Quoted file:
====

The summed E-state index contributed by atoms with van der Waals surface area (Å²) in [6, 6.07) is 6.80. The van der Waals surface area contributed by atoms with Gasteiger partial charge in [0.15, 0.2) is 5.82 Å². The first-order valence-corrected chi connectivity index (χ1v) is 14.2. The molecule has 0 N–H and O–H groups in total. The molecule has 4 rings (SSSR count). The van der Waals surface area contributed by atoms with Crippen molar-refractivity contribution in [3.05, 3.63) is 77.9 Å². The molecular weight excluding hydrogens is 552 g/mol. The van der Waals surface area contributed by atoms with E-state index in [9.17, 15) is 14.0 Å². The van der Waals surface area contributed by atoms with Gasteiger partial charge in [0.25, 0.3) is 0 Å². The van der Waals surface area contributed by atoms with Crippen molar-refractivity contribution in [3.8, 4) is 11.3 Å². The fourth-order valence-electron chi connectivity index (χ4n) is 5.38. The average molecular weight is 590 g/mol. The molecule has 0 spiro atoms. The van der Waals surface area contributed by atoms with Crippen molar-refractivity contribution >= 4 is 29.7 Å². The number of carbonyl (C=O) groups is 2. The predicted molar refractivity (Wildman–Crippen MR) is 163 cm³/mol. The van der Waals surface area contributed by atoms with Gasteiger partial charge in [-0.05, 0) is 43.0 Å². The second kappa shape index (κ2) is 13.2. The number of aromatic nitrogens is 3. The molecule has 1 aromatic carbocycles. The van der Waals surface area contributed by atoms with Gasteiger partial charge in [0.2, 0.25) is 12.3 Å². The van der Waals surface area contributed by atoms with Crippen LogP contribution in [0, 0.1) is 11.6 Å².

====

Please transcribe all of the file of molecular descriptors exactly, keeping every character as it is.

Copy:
The summed E-state index contributed by atoms with van der Waals surface area (Å²) in [6, 6.07) is 6.80. The van der Waals surface area contributed by atoms with Gasteiger partial charge in [0.15, 0.2) is 5.82 Å². The first-order valence-corrected chi connectivity index (χ1v) is 14.2. The molecule has 0 N–H and O–H groups in total. The molecule has 4 rings (SSSR count). The van der Waals surface area contributed by atoms with Crippen molar-refractivity contribution in [3.05, 3.63) is 77.9 Å². The molecular weight excluding hydrogens is 552 g/mol. The van der Waals surface area contributed by atoms with E-state index in [9.17, 15) is 14.0 Å². The van der Waals surface area contributed by atoms with Gasteiger partial charge in [0.25, 0.3) is 0 Å². The van der Waals surface area contributed by atoms with Crippen molar-refractivity contribution in [3.8, 4) is 11.3 Å². The fourth-order valence-electron chi connectivity index (χ4n) is 5.38. The average molecular weight is 590 g/mol. The molecule has 0 spiro atoms. The van der Waals surface area contributed by atoms with Crippen molar-refractivity contribution >= 4 is 29.7 Å². The number of carbonyl (C=O) groups is 2. The predicted molar refractivity (Wildman–Crippen MR) is 163 cm³/mol. The van der Waals surface area contributed by atoms with Gasteiger partial charge in [-0.05, 0) is 43.0 Å². The second kappa shape index (κ2) is 13.2. The number of aromatic nitrogens is 3. The molecule has 1 aromatic carbocycles. The van der Waals surface area contributed by atoms with Gasteiger partial charge in [0.2, 0.25) is 12.3 Å². The van der Waals surface area contributed by atoms with Crippen LogP contribution in [0, 0.1) is 11.6 Å².